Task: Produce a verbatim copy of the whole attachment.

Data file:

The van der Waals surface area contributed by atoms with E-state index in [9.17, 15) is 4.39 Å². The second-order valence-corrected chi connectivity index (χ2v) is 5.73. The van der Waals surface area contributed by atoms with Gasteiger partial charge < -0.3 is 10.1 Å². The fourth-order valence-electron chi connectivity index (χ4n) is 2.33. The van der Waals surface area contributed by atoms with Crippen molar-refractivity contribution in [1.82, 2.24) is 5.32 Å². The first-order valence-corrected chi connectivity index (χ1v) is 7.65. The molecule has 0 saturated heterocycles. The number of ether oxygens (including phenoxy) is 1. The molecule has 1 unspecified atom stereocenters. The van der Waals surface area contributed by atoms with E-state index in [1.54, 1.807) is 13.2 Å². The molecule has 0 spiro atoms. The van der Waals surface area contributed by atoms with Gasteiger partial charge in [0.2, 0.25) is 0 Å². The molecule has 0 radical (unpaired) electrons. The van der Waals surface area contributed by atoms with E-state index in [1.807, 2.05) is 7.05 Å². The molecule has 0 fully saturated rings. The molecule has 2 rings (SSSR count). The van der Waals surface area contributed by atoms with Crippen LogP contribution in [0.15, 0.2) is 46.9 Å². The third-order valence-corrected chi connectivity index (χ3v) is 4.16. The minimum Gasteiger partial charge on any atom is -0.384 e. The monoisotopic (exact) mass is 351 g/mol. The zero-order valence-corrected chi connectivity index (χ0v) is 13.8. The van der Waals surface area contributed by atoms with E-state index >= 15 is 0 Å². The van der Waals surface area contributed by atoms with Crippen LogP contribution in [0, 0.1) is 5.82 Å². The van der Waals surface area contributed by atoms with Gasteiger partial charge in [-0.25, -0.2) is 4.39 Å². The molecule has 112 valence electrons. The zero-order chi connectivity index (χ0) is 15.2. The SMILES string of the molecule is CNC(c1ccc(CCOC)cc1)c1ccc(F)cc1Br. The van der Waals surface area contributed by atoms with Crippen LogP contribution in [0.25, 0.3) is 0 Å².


The van der Waals surface area contributed by atoms with E-state index in [9.17, 15) is 4.39 Å². The second-order valence-corrected chi connectivity index (χ2v) is 5.73. The van der Waals surface area contributed by atoms with Gasteiger partial charge < -0.3 is 10.1 Å². The fourth-order valence-electron chi connectivity index (χ4n) is 2.33. The van der Waals surface area contributed by atoms with Crippen molar-refractivity contribution in [1.82, 2.24) is 5.32 Å². The first-order valence-corrected chi connectivity index (χ1v) is 7.65. The molecule has 0 saturated heterocycles. The number of ether oxygens (including phenoxy) is 1. The molecule has 1 unspecified atom stereocenters. The van der Waals surface area contributed by atoms with E-state index in [1.54, 1.807) is 13.2 Å². The molecule has 0 spiro atoms. The van der Waals surface area contributed by atoms with Gasteiger partial charge in [0.2, 0.25) is 0 Å². The molecule has 0 radical (unpaired) electrons. The van der Waals surface area contributed by atoms with E-state index in [1.807, 2.05) is 7.05 Å². The molecule has 0 fully saturated rings. The molecule has 2 rings (SSSR count). The van der Waals surface area contributed by atoms with Crippen LogP contribution in [0.15, 0.2) is 46.9 Å². The third-order valence-corrected chi connectivity index (χ3v) is 4.16. The minimum Gasteiger partial charge on any atom is -0.384 e. The monoisotopic (exact) mass is 351 g/mol. The zero-order valence-corrected chi connectivity index (χ0v) is 13.8. The van der Waals surface area contributed by atoms with E-state index >= 15 is 0 Å². The van der Waals surface area contributed by atoms with Crippen LogP contribution in [0, 0.1) is 5.82 Å². The van der Waals surface area contributed by atoms with Gasteiger partial charge in [-0.25, -0.2) is 4.39 Å². The molecule has 112 valence electrons. The zero-order chi connectivity index (χ0) is 15.2. The SMILES string of the molecule is CNC(c1ccc(CCOC)cc1)c1ccc(F)cc1Br. The van der Waals surface area contributed by atoms with Crippen LogP contribution in [0.25, 0.3) is 0 Å².